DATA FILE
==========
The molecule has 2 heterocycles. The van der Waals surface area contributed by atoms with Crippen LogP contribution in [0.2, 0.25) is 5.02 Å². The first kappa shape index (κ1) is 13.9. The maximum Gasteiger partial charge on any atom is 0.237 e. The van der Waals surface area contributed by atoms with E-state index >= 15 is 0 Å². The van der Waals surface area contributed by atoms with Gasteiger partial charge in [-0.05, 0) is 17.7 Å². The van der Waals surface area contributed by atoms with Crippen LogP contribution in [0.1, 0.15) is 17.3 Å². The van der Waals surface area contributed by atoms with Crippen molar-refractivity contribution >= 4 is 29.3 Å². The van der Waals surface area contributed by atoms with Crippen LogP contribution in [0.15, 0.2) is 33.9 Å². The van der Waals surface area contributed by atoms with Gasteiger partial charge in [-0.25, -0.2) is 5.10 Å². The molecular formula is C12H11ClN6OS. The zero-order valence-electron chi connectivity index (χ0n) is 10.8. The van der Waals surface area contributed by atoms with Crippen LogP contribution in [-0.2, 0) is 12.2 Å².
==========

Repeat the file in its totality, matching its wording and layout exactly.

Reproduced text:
The molecule has 2 heterocycles. The van der Waals surface area contributed by atoms with Crippen LogP contribution in [0.2, 0.25) is 5.02 Å². The first kappa shape index (κ1) is 13.9. The maximum Gasteiger partial charge on any atom is 0.237 e. The van der Waals surface area contributed by atoms with E-state index >= 15 is 0 Å². The van der Waals surface area contributed by atoms with Gasteiger partial charge in [-0.05, 0) is 17.7 Å². The van der Waals surface area contributed by atoms with Crippen LogP contribution in [0.1, 0.15) is 17.3 Å². The van der Waals surface area contributed by atoms with Crippen molar-refractivity contribution >= 4 is 29.3 Å². The van der Waals surface area contributed by atoms with Crippen LogP contribution in [0.15, 0.2) is 33.9 Å². The van der Waals surface area contributed by atoms with Gasteiger partial charge in [-0.25, -0.2) is 5.10 Å². The molecular formula is C12H11ClN6OS. The zero-order valence-electron chi connectivity index (χ0n) is 10.8. The van der Waals surface area contributed by atoms with Crippen LogP contribution in [-0.2, 0) is 12.2 Å².